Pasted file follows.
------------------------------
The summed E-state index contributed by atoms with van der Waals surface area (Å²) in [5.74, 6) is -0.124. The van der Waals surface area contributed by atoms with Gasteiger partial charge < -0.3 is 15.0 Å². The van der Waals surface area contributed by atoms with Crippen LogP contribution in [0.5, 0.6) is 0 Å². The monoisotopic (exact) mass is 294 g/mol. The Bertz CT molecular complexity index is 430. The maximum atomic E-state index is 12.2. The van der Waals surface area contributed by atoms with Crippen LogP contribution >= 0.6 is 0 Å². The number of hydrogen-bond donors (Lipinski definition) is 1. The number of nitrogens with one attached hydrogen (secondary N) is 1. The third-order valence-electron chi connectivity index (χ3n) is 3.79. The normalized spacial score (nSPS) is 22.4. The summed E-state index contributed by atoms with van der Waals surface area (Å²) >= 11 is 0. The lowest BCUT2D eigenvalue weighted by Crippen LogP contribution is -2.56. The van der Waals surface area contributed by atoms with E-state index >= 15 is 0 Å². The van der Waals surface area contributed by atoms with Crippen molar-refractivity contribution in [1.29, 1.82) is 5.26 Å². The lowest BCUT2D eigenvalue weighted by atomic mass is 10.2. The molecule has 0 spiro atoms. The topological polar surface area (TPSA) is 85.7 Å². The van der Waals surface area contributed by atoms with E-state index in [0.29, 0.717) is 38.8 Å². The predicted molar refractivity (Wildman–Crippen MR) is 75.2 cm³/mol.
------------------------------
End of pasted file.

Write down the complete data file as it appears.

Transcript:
The summed E-state index contributed by atoms with van der Waals surface area (Å²) in [5.74, 6) is -0.124. The van der Waals surface area contributed by atoms with Gasteiger partial charge < -0.3 is 15.0 Å². The van der Waals surface area contributed by atoms with Crippen LogP contribution in [0.5, 0.6) is 0 Å². The monoisotopic (exact) mass is 294 g/mol. The Bertz CT molecular complexity index is 430. The maximum atomic E-state index is 12.2. The van der Waals surface area contributed by atoms with Crippen LogP contribution >= 0.6 is 0 Å². The number of hydrogen-bond donors (Lipinski definition) is 1. The number of nitrogens with one attached hydrogen (secondary N) is 1. The third-order valence-electron chi connectivity index (χ3n) is 3.79. The normalized spacial score (nSPS) is 22.4. The summed E-state index contributed by atoms with van der Waals surface area (Å²) >= 11 is 0. The lowest BCUT2D eigenvalue weighted by Crippen LogP contribution is -2.56. The van der Waals surface area contributed by atoms with E-state index >= 15 is 0 Å². The van der Waals surface area contributed by atoms with Crippen molar-refractivity contribution in [1.29, 1.82) is 5.26 Å². The lowest BCUT2D eigenvalue weighted by atomic mass is 10.2. The molecule has 0 spiro atoms. The topological polar surface area (TPSA) is 85.7 Å². The van der Waals surface area contributed by atoms with E-state index in [0.29, 0.717) is 38.8 Å². The predicted molar refractivity (Wildman–Crippen MR) is 75.2 cm³/mol.